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The Rules of Art: Genesis and Structure

The human mind is always projecting images of its own likeness unto the universe.  For Guthrie, the same principle applies no less with respect to religion. For him, religion is the embodiment of anthropomorphism. Guthrie makes a thought-provoking point. Whenever people try to explain abstract processes they do not understand, the tendency is to use language that is metaphorical, for it alone helps people connect with ideas that are subtle and not easily defined. [i] According to Guthrie, the various branches of science, cognitive sciences, ancient and modern philosophy, along with the literary and visual arts abound with anthropomorphism, even though secular scientists and philosophers often criticize it.

In Stewart Elliot Guthrie’s book, Faces in the Clouds, the author theorizes that anthropomorphisms represent a perceptual strategy of how humanity perceives itself in an uncertain world. If, for instance, we mistake a dark shape in the forest it is better to assume it is a bear and not a boulder. Guthrie’s innovative idea is a patterned after the famous wager of Pascal. If what we are observing truly resembles human behavior, then our use of anthropomorphic language is correct; if we are wrong, what did we lose by employing anthropomorphism? In a world where scientific analysis fails or is severely limited, human beings consciously and unconsciously gravitate toward imagining the universe in the likeness of themselves.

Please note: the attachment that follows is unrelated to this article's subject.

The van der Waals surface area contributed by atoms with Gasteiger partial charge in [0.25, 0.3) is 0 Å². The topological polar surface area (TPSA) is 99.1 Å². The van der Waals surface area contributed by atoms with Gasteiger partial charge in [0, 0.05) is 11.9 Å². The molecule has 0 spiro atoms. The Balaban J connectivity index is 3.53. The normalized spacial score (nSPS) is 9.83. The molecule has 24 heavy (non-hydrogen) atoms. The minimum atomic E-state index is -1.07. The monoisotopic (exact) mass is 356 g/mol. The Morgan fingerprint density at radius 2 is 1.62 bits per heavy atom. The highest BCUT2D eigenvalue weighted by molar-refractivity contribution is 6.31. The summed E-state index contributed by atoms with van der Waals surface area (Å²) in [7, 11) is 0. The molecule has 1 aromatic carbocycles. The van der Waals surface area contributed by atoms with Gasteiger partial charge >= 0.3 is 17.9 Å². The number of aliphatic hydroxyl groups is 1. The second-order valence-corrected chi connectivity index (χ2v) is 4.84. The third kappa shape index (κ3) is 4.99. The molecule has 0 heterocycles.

Guthrie’s observation is right on target. Human speech uses metaphor for even inanimate objects or a when describing a force of nature as if it the object or force being described possesses human-like qualities and/or actions. Thus, we metaphorically speak of a storm as “vicious” or “threatening,” or “the wind howls throughout the night.” Even in scientific terms, physicians and biologists frequently refer to white blood cells as “fighting off” “invading” microorganisms, or the “selfish gene,” or “the blind watchmaker” (to borrow a phrase from Richard Dawkins’s popular book). Analogical language is not only vital for understanding religious language, it is no less essential for discerning scientific truths about reality.